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It's not true that zero voting machines will be certified before the next presidential election

The Election Assistance Commission updated voluntary certification standards for voting machines, but machines approved under the old standards remain certified.

Concerns about election integrity have been the topic of conversation across the country since the 2020 presidential election.

A common specific concern is the certification of voting machines.

VERIFY viewer Mark texted us saying he’d heard rumors that come election day, zero voting machines will be certified.


Is it true that zero voting machines in the US will be certified before the 2024 election?



This is false.

No, it’s not true that zero voting machines in the US will be certified before the 2024 election.


Federal law does not require voting machines to be certified in order for them to be used in elections. But voting machines can receive certification from the U.S. Election Assistance Commission, a federal agency created in 2002.

States decide the majority of election laws, including for the administration of presidential elections. Some require their voting machines be certified by the EAC, others do not.

To be certified by the EAC, machines have to meet a set of standards called the Voluntary Voting System Guidelines and be approved by special testing labs.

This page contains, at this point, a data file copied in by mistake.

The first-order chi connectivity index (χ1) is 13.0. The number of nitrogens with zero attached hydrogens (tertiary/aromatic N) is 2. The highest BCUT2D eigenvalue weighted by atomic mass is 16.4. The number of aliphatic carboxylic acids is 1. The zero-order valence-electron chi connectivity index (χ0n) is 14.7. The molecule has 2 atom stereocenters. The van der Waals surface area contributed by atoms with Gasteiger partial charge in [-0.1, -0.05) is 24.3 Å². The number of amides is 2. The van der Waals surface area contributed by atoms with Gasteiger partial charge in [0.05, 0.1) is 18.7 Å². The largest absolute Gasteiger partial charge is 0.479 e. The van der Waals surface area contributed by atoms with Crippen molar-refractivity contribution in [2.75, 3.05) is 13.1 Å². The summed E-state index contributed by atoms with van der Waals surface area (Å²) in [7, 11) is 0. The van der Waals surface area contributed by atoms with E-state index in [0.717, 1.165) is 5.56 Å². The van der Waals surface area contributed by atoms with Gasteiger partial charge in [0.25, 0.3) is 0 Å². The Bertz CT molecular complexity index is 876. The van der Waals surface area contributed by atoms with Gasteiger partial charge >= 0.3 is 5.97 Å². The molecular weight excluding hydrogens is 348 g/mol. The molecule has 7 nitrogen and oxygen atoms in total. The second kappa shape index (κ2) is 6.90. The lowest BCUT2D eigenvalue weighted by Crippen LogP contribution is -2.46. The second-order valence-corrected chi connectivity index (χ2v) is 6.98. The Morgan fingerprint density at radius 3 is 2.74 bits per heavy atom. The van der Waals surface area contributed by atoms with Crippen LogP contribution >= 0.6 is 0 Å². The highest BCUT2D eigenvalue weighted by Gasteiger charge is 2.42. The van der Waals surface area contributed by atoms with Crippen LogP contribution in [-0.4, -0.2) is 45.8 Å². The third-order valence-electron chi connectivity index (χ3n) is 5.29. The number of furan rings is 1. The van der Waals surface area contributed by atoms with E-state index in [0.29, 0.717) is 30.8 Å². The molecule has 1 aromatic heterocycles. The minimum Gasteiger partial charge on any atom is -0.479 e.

For instance, machines must “record each vote precisely as indicated by the voter and produce an accurate report of all votes cast” to be EAC-approved.

In recent years, the EAC has developed updated guidelines, called VVSG 2.0, many of which deal with cybersecurity. For example, the new guidelines prohibit voting machines from using wireless networks.

Beginning on Nov. 15, 2023, all new voting machines have to meet the updated guidelines in order to receive certification.

But that doesn’t mean machines approved under the earlier guidelines, VVSG 1.0, are no longer certified. 

Any previously approved machines remain certified unless they are explicitly decertified. Decertification requires a separate process that includes a vote of the EAC commissioners.

According to the EAC, only one voting machine system has been submitted for certification under the new guidelines, and it was approved. Dozens of commonly used systems remain certified under the original guidelines.

Every state, even if it doesn’t require EAC certification, has a designated process for approving voting machines prescribed in its laws. 

Many of these laws require additional screening beyond EAC certification, usually by the Secretary of State or some form of state elections board.

States with less restrictive laws still have to follow baseline rules established in the federal Help America Vote Act, which sets standards for basic functionality of voting machines but does not have as extensive security requirements as EAC certification.

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